In the terrifying scourge of the COVID epidemics in Hollywood

In end of December, Young Sheldon, the sitcom Warner Bros. Television on a 9-year-old scientific genius, reported 11 positive cases of COVID-19 on set. Another WB production, Lucifer, in which a devil leaves hell for Los Angeles, reported 13. Eleven other cases have come from The Kominsky method, a Netflix series starring Michael Douglas where aging actors grapple with mortality. At around the same time, according to the Los Angeles County Public Health Department’s COVID-19 Database, which tracks workplace outbreaks over the past 14 days, Netflix had nine more positive cases; NBC Universal, including a crew from the show Mr. Mayor, had 23; CBS reported 45.

Last month, TV and film production continued, even as cases of COVID-19 in Los Angeles exploded precipitously. As of December 28, Los Angeles County had an average of 14,000 new cases and 73 deaths per day; by January 7, that average had climbed to nearly 20,000, with 218 deaths per day. Local authorities called the peak “catastrophic” – limiting intensive care capacity to 0% statewide, forcing ambulances to wait hours to unload patients, ration their oxygen supplies and turn away unlikely patients to survive. “Forgive my tongue,” said Dr. Preet Malani, director of health and infectious disease physician at the University of Michigan, “but it’s a complete shit show out there.

On December 6, when Southern California entered a stricter regional lockdown, alfresco dining ended and playgrounds were closed, along with barber shops, museums, theaters, and restaurants. leisure facilities. (After the parents’ refusal, the playgrounds were allowed to reopen in Los Angeles). But the entertainment industry was allowed to stay in business. Entertainment is an “essential activity” according to the California Department of Public Health.

Instead of a lockdown, Hollywood received an email. Eighteen days after the order took effect, the Los Angeles County Department of Public Health sent a message recommending a “voluntary break,” a spokesperson said. “Although musical, television and film productions are permitted,” LACDPH officials wrote in the statement taken from the FilmLA association, “we ask you to seriously consider suspending work for a few weeks during this catastrophic surge in COVID case. ”

In response, several companies, including CBS Studios, Universal Television, and Warner Bros. Television, have delayed production of a handful of shows, most of them for just a week, according to the Los Angeles Times. The series which were to begin filming on January 4 have been postponed to January 11; others until January 18. The actors’ union SAG-AFTRA told the Times they had agreed with several other industry groups to “recommend a temporary suspension of in-person production in southern California.” (SAG-AFTRA did not respond to requests for comment). But there are no formal limits to the production.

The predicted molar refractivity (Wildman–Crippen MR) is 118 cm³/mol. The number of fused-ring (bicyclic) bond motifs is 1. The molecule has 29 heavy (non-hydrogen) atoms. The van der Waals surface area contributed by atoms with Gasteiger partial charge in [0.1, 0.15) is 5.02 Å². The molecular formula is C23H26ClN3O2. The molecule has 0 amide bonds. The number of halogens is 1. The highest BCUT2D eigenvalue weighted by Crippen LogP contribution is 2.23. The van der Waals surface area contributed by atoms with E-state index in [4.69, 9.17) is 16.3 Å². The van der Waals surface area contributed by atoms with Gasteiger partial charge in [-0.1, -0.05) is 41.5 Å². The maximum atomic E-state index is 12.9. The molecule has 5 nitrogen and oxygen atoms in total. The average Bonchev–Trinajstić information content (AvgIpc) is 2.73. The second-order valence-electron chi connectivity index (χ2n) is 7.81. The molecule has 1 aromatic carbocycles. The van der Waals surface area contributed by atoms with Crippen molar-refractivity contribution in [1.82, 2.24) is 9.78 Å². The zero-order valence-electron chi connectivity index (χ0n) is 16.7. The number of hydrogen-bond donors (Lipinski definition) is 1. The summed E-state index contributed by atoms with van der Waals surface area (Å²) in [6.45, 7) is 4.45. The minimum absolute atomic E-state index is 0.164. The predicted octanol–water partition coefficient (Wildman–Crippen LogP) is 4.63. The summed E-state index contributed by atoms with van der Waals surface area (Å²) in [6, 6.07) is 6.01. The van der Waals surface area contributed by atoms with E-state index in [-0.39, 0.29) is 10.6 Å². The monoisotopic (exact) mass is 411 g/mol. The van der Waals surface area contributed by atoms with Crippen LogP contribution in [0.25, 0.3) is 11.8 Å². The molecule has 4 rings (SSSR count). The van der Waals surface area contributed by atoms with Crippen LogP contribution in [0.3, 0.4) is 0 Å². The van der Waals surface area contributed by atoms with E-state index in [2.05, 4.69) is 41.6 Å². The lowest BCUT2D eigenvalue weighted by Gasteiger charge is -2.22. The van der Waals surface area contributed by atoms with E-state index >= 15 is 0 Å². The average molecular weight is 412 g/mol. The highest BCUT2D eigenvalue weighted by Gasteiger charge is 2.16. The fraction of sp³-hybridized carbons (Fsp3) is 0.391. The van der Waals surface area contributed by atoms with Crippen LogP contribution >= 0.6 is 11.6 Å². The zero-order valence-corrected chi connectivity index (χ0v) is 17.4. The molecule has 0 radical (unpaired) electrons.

UCLA Epidemiology Professor Dr Timothy Brewer said depending on the execution, film production is no more and no less dangerous than other activities. “It really depends on the specifics of the production,” Dr Brewer said. “The transmission of the coronavirus depends on four factors.” The infectious nature of the individual, the time spent near others, and his proximity to others can all influence transmission. “The fourth general area is about mitigating factors,” said Dr Brewer. “You are more likely to get infected inside than outside. Wearing masks is more likely to prevent transmission, as is hand hygiene. It’s a combination of those things.

I can’t think of any infectious disease or epidemiological reasons why you forbid people to go to playgrounds or outdoor restaurants if people were distant and wearing masks, but let film production continue .

Likewise, however, Dr Brewer said production was no safer than some of the activities banned under the new regional order. “I can’t think of any infectious disease or epidemiological reasons why you forbid people to go to playgrounds or outdoor restaurants if people were distant and wearing masks, but allow film production to continue, ”he said. “I would recommend that you request the data from the public health authorities. There is no infectious disease reason why one is safer than the other.

The LA County Department of Public Health said entertainment workers were “deemed essential by the state.” The California Department of Public Health declined to comment.

Hollywood’s relationship with local COVID-19 measures has given rise to several recent scandals. In late November, the city announced plans to shut down a heavily trafficked COVID-19 test site at Union Station in downtown Los Angeles for one day. Instead of testing out the 504 Angelenos who made a date, the site would become the backdrop for some 170 cast and crew members of a sex swap. She is all that reboot with TikTok influencer Addison Rae. After the denial by residents and local media, Los Angeles Mayor Eric Garcetti announced that the shooting would be canceled and the test site would be allowed to remain open.